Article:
With NYPD crash investigation reform bills stalled by council leadership, I asked Van Bramer what he wanted to get out of Monday’s hearing. “We hope to highlight the problem with the system,” he said. “By exposing existing policy, and the weakness in the existing policy, we can create the momentum to move the bill in the City Council.”

“There needs to be serious, meaningful investigations into every single crash between an automobile and a pedestrian or a cyclist,” Van Bramer said, adding that investigators need to look for more than just malicious intent on the part of the driver. “What’s more chronic and potentially deadly is neglect and distraction. And there need to be penalties for that,” he said.

Van Bramer also endorsed Democratic mayoral nominee Bill de Blasio’s Vision Zero platform, which lays out a plan for the elimination of traffic fatalities citywide. “We want and support Vision Zero. We want a city where there’s zero tolerance for pedestrian fatalities,” he said.

  • Anonymous

    I love the idea that the NYPD feels so confident about something as fleeting as whether a light was with or against a pedestrian. Who knows–maybe they have good reason. Maybe they have camera footage! Maybe there are lots of witnesses!

    Or maybe they have a driver who’s very eager to claim the light was in his or her favor. And maybe the actual police investigating this, knowing it won’t do their careers any good and believing the driver just made a simple mistake, really don’t care.

  • BornAgainBicyclist

    It is really heartening to hear another elected official support Vision Zero. Also a little depressing to know they’ll be many more such deaths before it’s achieved.

  • Joe R.

    I don’t understand why we don’t just put cameras at every intersection so simple matters like who had the light are settled before an investigation even begins. You can even use the footage to estimate speed. I guess the reason why not is too obvious-motorists don’t want anything which could be used against their version of events. Just look at all the opposition to using black box data, for example. That said, I’m 100% serious about this. Cameras at every intersection would be a major start towards reducing carnage. Motorists might drive more carefully if they know they’re being watched.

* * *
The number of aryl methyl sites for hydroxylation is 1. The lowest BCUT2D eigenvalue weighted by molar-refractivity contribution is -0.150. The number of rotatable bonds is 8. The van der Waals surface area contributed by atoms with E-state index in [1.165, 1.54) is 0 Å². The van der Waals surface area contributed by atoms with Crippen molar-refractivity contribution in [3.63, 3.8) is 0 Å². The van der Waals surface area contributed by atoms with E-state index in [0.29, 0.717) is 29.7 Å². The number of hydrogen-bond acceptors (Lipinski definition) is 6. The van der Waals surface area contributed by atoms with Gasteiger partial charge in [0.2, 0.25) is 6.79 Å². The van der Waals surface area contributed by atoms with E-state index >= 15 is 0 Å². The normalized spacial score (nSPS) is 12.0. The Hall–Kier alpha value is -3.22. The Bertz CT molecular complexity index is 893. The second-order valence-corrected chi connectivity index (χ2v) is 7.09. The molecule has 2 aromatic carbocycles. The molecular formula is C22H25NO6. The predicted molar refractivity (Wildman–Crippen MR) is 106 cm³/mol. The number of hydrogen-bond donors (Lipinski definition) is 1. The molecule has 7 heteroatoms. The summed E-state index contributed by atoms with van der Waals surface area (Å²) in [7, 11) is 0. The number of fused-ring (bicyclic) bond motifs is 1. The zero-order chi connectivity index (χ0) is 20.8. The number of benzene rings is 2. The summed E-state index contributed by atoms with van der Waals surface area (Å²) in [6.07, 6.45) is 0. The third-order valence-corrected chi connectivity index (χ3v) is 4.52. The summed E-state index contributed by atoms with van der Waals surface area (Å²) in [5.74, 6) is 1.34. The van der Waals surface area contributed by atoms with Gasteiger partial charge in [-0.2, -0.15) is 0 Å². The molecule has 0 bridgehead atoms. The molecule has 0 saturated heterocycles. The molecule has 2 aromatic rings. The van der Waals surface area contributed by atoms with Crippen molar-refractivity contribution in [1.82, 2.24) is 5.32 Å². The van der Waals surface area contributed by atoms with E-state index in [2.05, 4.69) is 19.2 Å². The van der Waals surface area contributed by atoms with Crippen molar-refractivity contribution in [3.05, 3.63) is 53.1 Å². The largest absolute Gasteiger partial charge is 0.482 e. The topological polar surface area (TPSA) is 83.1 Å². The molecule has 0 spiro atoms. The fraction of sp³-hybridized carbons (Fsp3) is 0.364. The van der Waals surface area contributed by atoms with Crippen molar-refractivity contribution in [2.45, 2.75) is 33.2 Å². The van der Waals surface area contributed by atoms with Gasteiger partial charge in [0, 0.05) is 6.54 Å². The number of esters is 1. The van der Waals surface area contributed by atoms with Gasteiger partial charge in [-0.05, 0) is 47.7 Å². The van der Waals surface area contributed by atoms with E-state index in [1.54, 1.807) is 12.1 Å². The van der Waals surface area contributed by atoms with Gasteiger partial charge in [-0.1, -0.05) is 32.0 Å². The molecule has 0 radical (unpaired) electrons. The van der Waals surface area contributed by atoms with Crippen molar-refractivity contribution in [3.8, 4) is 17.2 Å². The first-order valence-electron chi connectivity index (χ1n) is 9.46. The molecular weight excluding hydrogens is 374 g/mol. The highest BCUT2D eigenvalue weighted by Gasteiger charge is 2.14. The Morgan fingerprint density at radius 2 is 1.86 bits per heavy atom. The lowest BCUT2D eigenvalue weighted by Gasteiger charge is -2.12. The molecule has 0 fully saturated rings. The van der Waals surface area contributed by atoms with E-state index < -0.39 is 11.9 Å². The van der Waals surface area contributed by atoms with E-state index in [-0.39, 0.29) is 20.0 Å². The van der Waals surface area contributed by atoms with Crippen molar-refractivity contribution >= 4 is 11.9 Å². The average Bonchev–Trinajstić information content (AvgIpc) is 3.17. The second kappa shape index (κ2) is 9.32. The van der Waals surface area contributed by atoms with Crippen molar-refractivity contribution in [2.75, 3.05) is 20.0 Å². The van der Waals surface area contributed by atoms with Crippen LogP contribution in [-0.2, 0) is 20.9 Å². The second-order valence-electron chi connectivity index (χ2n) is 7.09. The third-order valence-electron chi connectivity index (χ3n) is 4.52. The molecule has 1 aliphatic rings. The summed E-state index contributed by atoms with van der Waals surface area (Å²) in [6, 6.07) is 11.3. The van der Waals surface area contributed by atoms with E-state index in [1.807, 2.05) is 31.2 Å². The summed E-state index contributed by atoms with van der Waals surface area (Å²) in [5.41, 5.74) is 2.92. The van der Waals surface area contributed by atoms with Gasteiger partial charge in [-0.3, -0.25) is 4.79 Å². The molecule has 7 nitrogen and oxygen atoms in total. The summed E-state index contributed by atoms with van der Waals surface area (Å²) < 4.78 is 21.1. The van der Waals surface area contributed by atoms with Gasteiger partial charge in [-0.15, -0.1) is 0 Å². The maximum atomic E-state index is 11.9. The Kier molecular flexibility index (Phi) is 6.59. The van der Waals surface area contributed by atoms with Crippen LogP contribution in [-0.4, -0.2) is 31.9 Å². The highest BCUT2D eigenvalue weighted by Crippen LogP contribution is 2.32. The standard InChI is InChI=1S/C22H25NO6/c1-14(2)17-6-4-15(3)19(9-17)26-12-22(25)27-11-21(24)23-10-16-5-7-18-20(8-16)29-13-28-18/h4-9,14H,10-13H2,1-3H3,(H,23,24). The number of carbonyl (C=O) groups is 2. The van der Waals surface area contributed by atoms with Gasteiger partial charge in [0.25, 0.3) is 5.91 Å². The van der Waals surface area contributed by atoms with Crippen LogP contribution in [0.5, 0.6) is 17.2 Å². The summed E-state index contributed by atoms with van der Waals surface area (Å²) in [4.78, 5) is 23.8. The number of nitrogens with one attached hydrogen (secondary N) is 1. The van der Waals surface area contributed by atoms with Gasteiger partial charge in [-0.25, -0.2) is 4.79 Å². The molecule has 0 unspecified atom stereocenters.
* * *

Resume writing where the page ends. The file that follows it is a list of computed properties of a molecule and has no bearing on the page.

• Stephen Bauman

    “The police have at this point determined that the woman crossing the street was crossing against the light,” Van Bramer said.

    “They believe there was no wrongdoing on the driver’s part,” said Van Bramer deputy chief of staff Jason Banrey. “After he hit her, he swerved. We don’t know if he was speeding or not.”

    The cops either have a video of the accident or took the driver’s word that the victim was crossing against the light.

    If there’s a video, then it’s pretty easy to get a very close estimate of the vehicle’s speed. Anybody with a PC can do it.

    You play the video in a video editor, frame by frame. You measure how far the vehicle has moved between frames. The camera is stationary. You can use the vehicle’s position in the frames to measure the distance. You know the vehicle model and therefore its dimensions. Each frame has a timestamp. So, you know the elapsed time between frames. The distance travelled divided by the elapsed time gives you the vehicle’s speed.

    There are errors in this technique. I could not have used it, when I designed avionics. However, it’s a quick and dirty way determine whether there is reasonable suspicion the vehicle might have been speeding.

  • Anonymous

    Vision Zero is the path forward. It puts safety over convenience, over parking and makes safety a precondition to mobility. It’s nice to see that more and more local leaders are embracing Vision Zero

  • Anonymous

    Yes, what an investigation should start with is the car’s blackbox data. Cameras are also helpful, but hard data from the vehicle would be much more accurate about speed.

  • mikr

    There is no such thing as a black box. Its called an event data recorder. First off not every car has one and second the air bag must usually deploy for it to be read. I love all the know it all on this blog

  • Matthias

    It’s so easy to blame the pedestrian when the pedestrian is dead.